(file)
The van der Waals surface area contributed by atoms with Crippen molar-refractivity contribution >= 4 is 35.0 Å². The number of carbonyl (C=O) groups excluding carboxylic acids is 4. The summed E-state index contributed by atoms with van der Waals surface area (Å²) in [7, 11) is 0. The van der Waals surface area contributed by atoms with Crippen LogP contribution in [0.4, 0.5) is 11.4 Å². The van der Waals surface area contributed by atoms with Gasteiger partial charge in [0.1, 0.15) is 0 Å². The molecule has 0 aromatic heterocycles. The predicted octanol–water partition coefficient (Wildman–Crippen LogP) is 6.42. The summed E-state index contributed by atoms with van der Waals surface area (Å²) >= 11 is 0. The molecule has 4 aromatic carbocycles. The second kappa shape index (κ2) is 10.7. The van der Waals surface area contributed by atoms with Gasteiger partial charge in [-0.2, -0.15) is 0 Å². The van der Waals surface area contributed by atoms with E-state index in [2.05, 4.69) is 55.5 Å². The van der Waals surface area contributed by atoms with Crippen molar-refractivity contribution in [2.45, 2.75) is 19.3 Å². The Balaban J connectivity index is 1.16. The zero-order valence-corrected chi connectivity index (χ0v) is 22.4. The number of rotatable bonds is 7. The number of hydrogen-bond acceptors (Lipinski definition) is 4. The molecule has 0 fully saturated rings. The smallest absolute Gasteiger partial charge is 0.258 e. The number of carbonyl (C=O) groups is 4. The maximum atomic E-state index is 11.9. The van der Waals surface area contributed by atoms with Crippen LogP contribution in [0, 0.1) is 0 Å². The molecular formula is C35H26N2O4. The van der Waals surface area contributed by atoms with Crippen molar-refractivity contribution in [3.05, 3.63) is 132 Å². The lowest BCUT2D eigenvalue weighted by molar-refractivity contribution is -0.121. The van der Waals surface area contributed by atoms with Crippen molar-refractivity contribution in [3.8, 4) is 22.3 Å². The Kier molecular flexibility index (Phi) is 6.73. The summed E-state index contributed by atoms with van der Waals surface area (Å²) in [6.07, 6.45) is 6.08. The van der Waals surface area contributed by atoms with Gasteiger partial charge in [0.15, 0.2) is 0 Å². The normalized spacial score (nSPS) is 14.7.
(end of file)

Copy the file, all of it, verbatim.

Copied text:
The van der Waals surface area contributed by atoms with Crippen molar-refractivity contribution >= 4 is 35.0 Å². The number of carbonyl (C=O) groups excluding carboxylic acids is 4. The summed E-state index contributed by atoms with van der Waals surface area (Å²) in [7, 11) is 0. The van der Waals surface area contributed by atoms with Crippen LogP contribution in [0.4, 0.5) is 11.4 Å². The van der Waals surface area contributed by atoms with Gasteiger partial charge in [0.1, 0.15) is 0 Å². The molecule has 0 aromatic heterocycles. The predicted octanol–water partition coefficient (Wildman–Crippen LogP) is 6.42. The summed E-state index contributed by atoms with van der Waals surface area (Å²) >= 11 is 0. The molecule has 4 aromatic carbocycles. The second kappa shape index (κ2) is 10.7. The van der Waals surface area contributed by atoms with Gasteiger partial charge in [-0.2, -0.15) is 0 Å². The van der Waals surface area contributed by atoms with E-state index in [2.05, 4.69) is 55.5 Å². The van der Waals surface area contributed by atoms with Crippen molar-refractivity contribution in [2.45, 2.75) is 19.3 Å². The Balaban J connectivity index is 1.16. The zero-order valence-corrected chi connectivity index (χ0v) is 22.4. The number of rotatable bonds is 7. The number of hydrogen-bond acceptors (Lipinski definition) is 4. The molecule has 0 fully saturated rings. The smallest absolute Gasteiger partial charge is 0.258 e. The number of carbonyl (C=O) groups is 4. The maximum atomic E-state index is 11.9. The van der Waals surface area contributed by atoms with Crippen LogP contribution in [0, 0.1) is 0 Å². The molecular formula is C35H26N2O4. The van der Waals surface area contributed by atoms with Crippen molar-refractivity contribution in [3.05, 3.63) is 132 Å². The lowest BCUT2D eigenvalue weighted by molar-refractivity contribution is -0.121. The van der Waals surface area contributed by atoms with Crippen molar-refractivity contribution in [3.8, 4) is 22.3 Å². The Kier molecular flexibility index (Phi) is 6.73. The summed E-state index contributed by atoms with van der Waals surface area (Å²) in [6.07, 6.45) is 6.08. The van der Waals surface area contributed by atoms with Gasteiger partial charge in [0.15, 0.2) is 0 Å². The normalized spacial score (nSPS) is 14.7.